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Beer League Part I: pro sports marketing meets craft beer culture

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Craft beer: on the bench and watching from the sidelines

Everybody knows that beer is married to sports. The historic correlation between the two is obvious; sponsorship of about every pro sports team in the Western world by giant beer companies is a given. Depending on your age, you’ve seen decades of marketing featuring ex-jocks who will gladly tell you the right beer Tastes Great and/or is Less Filling.

That, of course, is a Big Beer concept. We little brewery fans reject such notions. But professional sports hold a prominent role in our society, and I myself am a fan. So I have to question whether the culture of the modern craft beer movement that I love is aligned with the big-league pro sports that I also love.

beerleague1Many in the craft community would say no. Vancouver’s Alibi Room famously rejected sports bar culture by refusing to bring (working) televisions into the bar. Cumberland Brewing on Vancouver Island has done the same. In their funky tasting room, that might be typical of what you’d find in Portland, mounting flatscreens was a non-starter. The topic came up and was settled instantly; it would have ruined the vibe.

People aren’t complaining. A random sampling of millennial hipsters and beer nerds hanging out in the taproom at 33 Acres will probably not turn up a lot of BC Lions season ticket holders. It’s not just the new, young end of the hardcore craft crowd either; I noticed this about most of my Gen-X foodie-type beer friends at least a decade ago. The folks at the core of the artisanal food and beverage movement are not typically the WrestleMania or monster truck show types. Riding a bicycle or hiking might be of more interest to this crowd.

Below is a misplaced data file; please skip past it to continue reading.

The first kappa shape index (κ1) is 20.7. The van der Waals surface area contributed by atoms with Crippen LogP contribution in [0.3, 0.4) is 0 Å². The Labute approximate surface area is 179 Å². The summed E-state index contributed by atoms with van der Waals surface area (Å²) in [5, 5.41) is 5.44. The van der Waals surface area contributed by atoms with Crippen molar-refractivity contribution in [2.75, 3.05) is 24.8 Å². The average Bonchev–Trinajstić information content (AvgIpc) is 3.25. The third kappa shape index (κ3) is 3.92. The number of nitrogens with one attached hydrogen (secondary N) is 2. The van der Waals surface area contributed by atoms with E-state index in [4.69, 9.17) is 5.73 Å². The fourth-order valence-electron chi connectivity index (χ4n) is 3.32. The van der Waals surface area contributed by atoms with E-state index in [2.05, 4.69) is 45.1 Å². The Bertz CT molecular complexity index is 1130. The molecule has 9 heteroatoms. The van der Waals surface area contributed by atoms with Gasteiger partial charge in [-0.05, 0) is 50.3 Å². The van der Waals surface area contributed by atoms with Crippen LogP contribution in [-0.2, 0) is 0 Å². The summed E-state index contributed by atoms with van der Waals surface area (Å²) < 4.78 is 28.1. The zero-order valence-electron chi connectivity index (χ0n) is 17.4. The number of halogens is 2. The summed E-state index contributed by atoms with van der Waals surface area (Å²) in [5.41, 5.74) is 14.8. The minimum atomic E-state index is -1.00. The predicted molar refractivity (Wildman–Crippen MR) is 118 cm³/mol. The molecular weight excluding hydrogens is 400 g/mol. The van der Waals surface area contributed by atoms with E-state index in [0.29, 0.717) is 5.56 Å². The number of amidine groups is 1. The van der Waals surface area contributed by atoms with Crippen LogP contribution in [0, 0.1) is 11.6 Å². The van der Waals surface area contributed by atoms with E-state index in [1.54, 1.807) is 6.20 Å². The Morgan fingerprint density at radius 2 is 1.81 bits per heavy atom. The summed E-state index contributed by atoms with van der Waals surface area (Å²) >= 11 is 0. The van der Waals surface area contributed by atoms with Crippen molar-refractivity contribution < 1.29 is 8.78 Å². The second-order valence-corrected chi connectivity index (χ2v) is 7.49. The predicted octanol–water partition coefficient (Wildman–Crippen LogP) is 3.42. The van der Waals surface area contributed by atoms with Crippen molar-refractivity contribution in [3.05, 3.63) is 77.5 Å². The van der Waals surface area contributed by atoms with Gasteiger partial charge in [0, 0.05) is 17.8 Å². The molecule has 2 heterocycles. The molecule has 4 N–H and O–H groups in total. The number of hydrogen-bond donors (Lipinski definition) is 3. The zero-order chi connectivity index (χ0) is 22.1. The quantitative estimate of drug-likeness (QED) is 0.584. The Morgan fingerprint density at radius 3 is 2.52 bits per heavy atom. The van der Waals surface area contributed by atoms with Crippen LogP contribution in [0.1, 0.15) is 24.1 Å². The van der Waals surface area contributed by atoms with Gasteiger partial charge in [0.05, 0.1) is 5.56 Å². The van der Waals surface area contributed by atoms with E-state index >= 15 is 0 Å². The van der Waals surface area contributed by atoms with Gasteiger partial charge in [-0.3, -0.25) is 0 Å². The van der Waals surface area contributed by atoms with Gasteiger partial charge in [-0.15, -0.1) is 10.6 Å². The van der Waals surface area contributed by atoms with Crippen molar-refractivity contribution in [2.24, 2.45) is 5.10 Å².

Aside from cultural taste, another reason craft breweries might not inspire a mental association with big-league sports is down to their inherent commercial limitations. Tiny businesses don’t pair well with giant sports leagues. It’s natural that small breweries who want to support local athletics and market themselves in the process would choose to align with amateur or semi-pro sports teams. A good example of this is Portland’s BridgePort Brewing, which sponsors minor league baseball’s Hillsboro Hops. They certainly couldn’t pay to play as the primary beer brand for a Major League Baseball team.

However, there’s one North American sports circuit that manages to legitimately brand itself as Major League, yet still happens to be somewhat more accessible to craft breweries due to its smaller scale. Serendipitously, its audience almost perfectly intersects with the demographic of the craft beer movement. The football they play is not the customary North American variety, but it’s the sort that the folks behind the counter and in the brewhouse of some of BC’s best-known craft breweries are rooting for.

Craft Beer finds its dream game

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By Brian K. Smith

For years, I’ve noticed a striking overlap between craft beer enthusiasts and supporters of Vancouver Whitecaps FC. At ‘Caps matches, I have regularly spotted craft folks I know from Central City Brewing, 33 Acres, Mark James Group’s Red Truck and Yaletown Brewing, Real Cask Brewing, Riot Brewing, 12 Kings Pub, BC Beer Awards and CAMRA BC’s Vancouver branch. I’ve also experienced the odd feeling of seeing contacts that I first met at soccer games eventually show up at craft beer festivals or even serve on a CAMRA branch exec.

It eventually made sense to me. There’s a certain trendiness about both craft beer and the Whitecaps (actually, MLS soccer in general). Both are continuing to grow steadily across North America, and both are trending strongly with millennials. In Vancouver and across BC, growth has been very strong over the past five years, with both the Whitecaps and the craft movement appealing to the same critical young adult demographic that ensures continued support.